LCA News and Discussions

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Re: LCA News and Discussions

Postby Gaur » 29 Nov 2010 14:37

Kailash wrote:Completely agree. But how soon can IAF give a green flag? and how soon can HAL ramp up the rate of production hence?

No idea. Only HAL & IAF can tell us that.

The only concern is IAF might come back saying "its too little too late, let me wait for LCA Mk2 (when I increase the MRCA number from 126 to 226)"

IAF may do many things in the future. But we cannot predict that. So, how can we blame IAF for something it has not even done?

What we do know for certain is that IAF has ordered X mk1s which will be produced at Y production rate. Regarding that, I feel that IAF has taken not only the best, but also the only feasible route available. Ordering 100-200 mk1s at 40 units per anum would have been a madness beyond belief.

LCA is not only important for IAF but for Indian Aviation Industry. So, we cannot just gamble with it based on some "percieved" short term benefits.

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Re: LCA News and Discussions

Postby Austin » 29 Nov 2010 15:19

I dont think IAF will buy more than 40 Mk1 that they have ordered , since they are not happy with 404 performance and would like to move to 414 which is Tejas Mk2 , this is what P Rajkumar has said

Lack of engine power leads to lack of performance. The main shortcoming would probably be in manoeuvring flight and the ability to take off with the required load from runways in hot and high conditions. There will be increase in time to climb to height and it won’t accelerate as fast. So the Indian Air Force (IAF) in its wisdom has said that they are not happy with the performance of the LCA with its current engine. One of the points mentioned is that the sustained turn rate has been lower than specified. One must understand that the performance parameters laid down in the Air Staff Requirement (ASR) have been arrived after a lot of debate in Air Headquarters. I don’t understand the argument of reducing the payload to meet performance. The IAF requires a certain level of performance to be delivered for the payload that is being asked for. Engine power is important and having arrived at the conclusion that thrust on the current GE-404 engine is insufficient,

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Re: LCA News and Discussions

Postby Gaur » 29 Nov 2010 15:34

^^
Perhaps they will not order more mk1s. Perhaps they will. What I am saying is that it is too early so say either way. Till now, their decision to acquire 20 +20 mk1s at a low rate makes a lot off sense.
So, now let them first test out 40mk1s and sort out various issues. After that, IMO it will all depend upon when mk2 will achieve IOC. Some sources state 2014 while others state 2018-2020. So, all this gets very confusing.

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Re: LCA News and Discussions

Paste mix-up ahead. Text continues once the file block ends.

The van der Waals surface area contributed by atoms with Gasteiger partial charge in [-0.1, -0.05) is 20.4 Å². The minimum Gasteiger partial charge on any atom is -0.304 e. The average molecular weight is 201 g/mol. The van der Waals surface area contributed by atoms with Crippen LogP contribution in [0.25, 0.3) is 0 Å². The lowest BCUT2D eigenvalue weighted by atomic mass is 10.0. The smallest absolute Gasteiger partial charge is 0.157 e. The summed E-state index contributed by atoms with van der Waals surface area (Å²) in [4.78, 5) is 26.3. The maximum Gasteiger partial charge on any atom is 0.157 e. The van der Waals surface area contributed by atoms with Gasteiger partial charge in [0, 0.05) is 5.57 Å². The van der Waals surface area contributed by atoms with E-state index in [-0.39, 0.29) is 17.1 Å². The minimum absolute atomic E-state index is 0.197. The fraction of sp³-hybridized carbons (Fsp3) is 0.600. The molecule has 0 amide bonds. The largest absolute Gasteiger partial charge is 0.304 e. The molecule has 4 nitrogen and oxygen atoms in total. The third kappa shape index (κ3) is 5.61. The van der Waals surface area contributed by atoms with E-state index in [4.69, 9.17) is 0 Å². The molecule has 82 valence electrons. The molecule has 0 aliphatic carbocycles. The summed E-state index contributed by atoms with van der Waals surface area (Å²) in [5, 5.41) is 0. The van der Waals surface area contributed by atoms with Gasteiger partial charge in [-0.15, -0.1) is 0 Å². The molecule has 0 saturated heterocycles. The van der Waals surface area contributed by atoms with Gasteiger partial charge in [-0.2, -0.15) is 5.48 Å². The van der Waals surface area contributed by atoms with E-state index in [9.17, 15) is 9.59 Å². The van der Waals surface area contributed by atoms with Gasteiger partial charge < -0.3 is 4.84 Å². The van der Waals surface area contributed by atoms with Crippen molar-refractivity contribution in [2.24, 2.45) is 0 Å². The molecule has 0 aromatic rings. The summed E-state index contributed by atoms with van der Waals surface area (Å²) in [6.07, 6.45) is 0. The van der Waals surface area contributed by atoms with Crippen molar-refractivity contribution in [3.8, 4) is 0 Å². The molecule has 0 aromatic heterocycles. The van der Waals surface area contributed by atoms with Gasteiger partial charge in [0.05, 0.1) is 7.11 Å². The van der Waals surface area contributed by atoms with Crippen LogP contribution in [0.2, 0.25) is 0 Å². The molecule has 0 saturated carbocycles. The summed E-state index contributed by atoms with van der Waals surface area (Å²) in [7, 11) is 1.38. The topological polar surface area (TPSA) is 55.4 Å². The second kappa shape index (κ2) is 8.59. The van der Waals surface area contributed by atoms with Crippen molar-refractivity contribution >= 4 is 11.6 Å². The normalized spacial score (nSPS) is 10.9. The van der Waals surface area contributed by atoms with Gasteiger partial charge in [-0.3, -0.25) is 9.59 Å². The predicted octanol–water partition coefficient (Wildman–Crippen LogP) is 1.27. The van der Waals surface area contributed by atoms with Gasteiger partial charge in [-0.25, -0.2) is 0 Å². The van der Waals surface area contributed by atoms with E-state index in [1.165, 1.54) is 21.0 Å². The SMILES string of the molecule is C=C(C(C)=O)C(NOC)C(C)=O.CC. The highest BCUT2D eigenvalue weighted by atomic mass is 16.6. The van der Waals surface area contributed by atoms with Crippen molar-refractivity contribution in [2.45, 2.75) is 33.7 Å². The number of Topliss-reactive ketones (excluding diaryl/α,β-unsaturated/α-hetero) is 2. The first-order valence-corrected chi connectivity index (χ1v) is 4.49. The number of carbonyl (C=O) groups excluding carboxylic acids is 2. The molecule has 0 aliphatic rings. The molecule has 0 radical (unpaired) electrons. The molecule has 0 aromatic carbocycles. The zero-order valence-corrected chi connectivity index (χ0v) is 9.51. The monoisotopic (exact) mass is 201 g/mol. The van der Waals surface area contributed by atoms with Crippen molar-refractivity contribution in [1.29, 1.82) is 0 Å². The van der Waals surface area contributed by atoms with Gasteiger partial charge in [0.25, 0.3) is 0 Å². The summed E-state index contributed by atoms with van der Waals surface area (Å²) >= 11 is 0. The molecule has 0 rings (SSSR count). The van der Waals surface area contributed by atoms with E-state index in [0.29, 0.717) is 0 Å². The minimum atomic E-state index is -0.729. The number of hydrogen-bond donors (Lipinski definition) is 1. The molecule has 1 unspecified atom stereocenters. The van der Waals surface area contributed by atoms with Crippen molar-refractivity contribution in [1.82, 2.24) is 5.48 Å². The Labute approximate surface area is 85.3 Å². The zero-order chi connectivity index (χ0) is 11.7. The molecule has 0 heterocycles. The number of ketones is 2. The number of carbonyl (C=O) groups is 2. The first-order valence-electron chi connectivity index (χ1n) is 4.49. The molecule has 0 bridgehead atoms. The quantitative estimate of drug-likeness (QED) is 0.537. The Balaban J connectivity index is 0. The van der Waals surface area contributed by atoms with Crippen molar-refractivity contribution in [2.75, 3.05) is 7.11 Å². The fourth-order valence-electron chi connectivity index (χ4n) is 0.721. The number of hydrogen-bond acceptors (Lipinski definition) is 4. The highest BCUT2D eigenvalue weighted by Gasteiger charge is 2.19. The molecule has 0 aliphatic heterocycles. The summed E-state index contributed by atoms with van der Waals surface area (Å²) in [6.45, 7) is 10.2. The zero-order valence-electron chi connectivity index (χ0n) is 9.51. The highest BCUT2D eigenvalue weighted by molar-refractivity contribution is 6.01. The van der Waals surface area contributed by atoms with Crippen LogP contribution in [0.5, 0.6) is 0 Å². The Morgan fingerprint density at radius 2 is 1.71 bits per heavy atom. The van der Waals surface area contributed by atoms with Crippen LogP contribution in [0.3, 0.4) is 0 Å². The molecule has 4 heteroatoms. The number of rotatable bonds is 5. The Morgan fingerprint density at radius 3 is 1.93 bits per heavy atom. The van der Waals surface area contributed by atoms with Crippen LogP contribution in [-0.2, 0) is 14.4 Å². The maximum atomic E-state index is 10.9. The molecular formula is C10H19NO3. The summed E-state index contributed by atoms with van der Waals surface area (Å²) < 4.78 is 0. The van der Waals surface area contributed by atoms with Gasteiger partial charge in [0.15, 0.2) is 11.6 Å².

Postby prabhug » 29 Nov 2010 15:51

Thanks to the Senior BR for the Video -- http://www.youtube.com/watch?v=gX4W-goLSIo

sometimes we have to show it as well

Cheers

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Re: LCA News and Discussions

Postby Kanson » 29 Nov 2010 18:40

vic wrote:
Kanson wrote:>>IIRC HAL set the 8 per year initial speed, right?! It is not Kamra which is getting CKDs to assemble!

Yes, so far from the available information, initial speed is 8 per year followed by 12. It is the IAF who sets the agenda. So if IAF started feeling the LCA, as they ordered more Akash after intial 2 Sqds, there is a chance of getting more orders and so the speed of realizing those orders by HAL.



Subramanium from ADA has already stated that they want order/s for 60 LCA Mark-1s. I think IAF is doing an Arjun on LCA Mark-1 without even having a T-90 up its sleeve. In any case first batch of 20 SPs were ordered way back in March 2006 and thereafter IAF has still not placed foraml order for second batch of LCAs and is negotiating/read foot dragging.


http://www.frontline.in/fl2517/stories/ ... 704400.htm
Take for example, aeronautics. We are into a programme for the LCA. What started off as one project has become three: LCA for the Indian Air Force [IAF] and the Navy and a trainer version of the LCA. This trainer will be far superior to the Hawk, with the kind of advanced features that it will have, especially in avionics….

Naturally, when we draw a road map, we see the fructification of these three taking us to a medium combat aircraft, a multi-role combat aircraft with fifth generation technologies, where there can be commonality of parts with LCA in avionics or radar, and eventually, 15 years from now, building an unmanned aerial combat vehicle [UACV].
Range of vehicles

So, if one looks at just this spectrum of vehicles, five in number, I see a good potential to build all together, about 1,000 aircraft, over a period of time. The LCA could be 400 in number for the IAF, 100 for the Navy; the trainer could be 150; the medium combat aircraft 250; and 100-150 for the UACVs.


Let us see what happens. The current order is only tip of the iceberg.

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Re: LCA News and Discussions

Postby PratikDas » 29 Nov 2010 19:57

Kanson wrote:-----
http://www.frontline.in/fl2517/stories/ ... 704400.htm
So, if one looks at just this spectrum of vehicles, five in number, I see a good potential to build all together, about 1,000 aircraft, over a period of time. The LCA could be 400 in number for the IAF, 100 for the Navy; the trainer could be 150; the medium combat aircraft 250; and 100-150 for the UACVs.